Tag Archives: STL

Watch window shows ‘CXX0058: Error: overloaded operator not found’

If you add a Watch for std::vector using array subscript operator, like, myVector[5], then Visual Studio 2010 instead of showing value, will show the error: ‘CXX0058: Error: overloaded operator not found’. However when you cover std::vector with mouse, the tooltip watch will show correct values.

CXX0058: Error: overloaded operator not found

The workaround for the STL vector is to use:
myVector._Myfirst[5]
instead of
myVector[5]

Found this solution in StackOverflow.

‘auto’ in C++ is the same as ‘var’ in C#

auto in C++ is the same as var in C#. Auto keyword is defined in upcoming C++ standard C++0x

The news is, that latest Microsoft Visual Studio C++ 2010 have support for this keyword. auto keyword has a new meaning – ‘declares a variable whose type is deduced from the initialization expression in its declaration’.

Old C++

std::vector intArray;
intArray.push_back(10);
intArray.push_back(20);
intArray.push_back(30);
std::vector::const_iterator iterator = intArray.begin();

New C++

std::vector intArray;
intArray.push_back(10);
intArray.push_back(20);
intArray.push_back(30);
auto iterator = intArray.begin();

As you see, ‘std::vector::const_iterator iterator’ becomes ‘auto iterator’. No more unnecessary typing.

The same concept in C# is available from version 3.0. Variables that are declared at method scope can have an implicit type var. An implicitly typed local variable is strongly typed just as if you had declared the type yourself, but the compiler determines the type. Reference.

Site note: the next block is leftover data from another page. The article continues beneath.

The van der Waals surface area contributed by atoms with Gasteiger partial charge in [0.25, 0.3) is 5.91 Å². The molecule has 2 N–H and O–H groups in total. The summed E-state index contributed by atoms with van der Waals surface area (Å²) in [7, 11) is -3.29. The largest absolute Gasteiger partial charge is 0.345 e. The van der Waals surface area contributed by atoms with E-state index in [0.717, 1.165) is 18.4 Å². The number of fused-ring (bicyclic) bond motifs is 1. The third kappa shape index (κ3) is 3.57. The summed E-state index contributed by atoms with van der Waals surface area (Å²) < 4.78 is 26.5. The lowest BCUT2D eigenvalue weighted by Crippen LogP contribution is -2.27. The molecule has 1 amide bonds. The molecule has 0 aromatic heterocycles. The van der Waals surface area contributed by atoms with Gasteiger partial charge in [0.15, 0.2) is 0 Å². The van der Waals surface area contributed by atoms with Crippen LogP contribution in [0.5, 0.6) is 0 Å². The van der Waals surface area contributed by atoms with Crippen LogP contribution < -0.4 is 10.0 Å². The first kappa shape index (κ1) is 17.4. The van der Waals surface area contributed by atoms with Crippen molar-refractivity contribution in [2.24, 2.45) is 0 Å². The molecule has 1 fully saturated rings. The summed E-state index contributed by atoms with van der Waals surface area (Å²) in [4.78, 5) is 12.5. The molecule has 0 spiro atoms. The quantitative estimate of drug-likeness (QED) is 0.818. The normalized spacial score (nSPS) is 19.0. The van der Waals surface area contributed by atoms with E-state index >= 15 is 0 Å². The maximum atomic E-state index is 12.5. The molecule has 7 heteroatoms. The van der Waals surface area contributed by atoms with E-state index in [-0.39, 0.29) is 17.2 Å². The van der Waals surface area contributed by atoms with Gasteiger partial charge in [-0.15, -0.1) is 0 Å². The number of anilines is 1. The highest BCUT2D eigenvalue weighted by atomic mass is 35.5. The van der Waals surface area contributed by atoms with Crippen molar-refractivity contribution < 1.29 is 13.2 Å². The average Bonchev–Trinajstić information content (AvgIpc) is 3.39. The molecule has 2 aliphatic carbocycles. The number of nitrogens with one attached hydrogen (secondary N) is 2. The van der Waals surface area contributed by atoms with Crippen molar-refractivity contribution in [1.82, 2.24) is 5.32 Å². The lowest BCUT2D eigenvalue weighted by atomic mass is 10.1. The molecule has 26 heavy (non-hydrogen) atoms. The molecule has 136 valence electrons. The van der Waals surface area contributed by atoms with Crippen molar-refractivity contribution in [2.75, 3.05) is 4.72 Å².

P.S. Open source world are using auto keyword for at least a year. Support for auto keyword was added to GCC beginning from version 4.4.0

It seems that _SECURE_SCL_THROWS is deprecated in Visual Studio C++ 2010

It seems that _SECURE_SCL_THROWS is deprecated in Visual Studio C++ 2010. Because include file ‘Microsoft Visual Studio 10.0\VC\include\yvals.h’ has the following code block:

#if _SECURE_SCL_THROWS
#ifndef _SILENCE_DEPRECATION_OF_SECURE_SCL_THROWS
...
#undef _SECURE_SCL_THROWS
#pragma _CRT_WARNING( _DEPRECATE_SECURE_SCL_THROWS )
...

It gets undefined, and if you search c++ header files, there are no references to _SECURE_SCL_THROWS anymore. The strange part is, that latest documentation still have reference to _SECURE_SCL_THROWS, which states that it is valid macro, and ‘Defines whether incorrect use of Checked Iterators causes an exception or a program termination’.

The good news is, that _SECURE_SCL is enabled by default, that causes _ITERATOR_DEBUG_LEVEL to be enabled, that causes iterators to break program debug version if you do something wrong with stl iterators.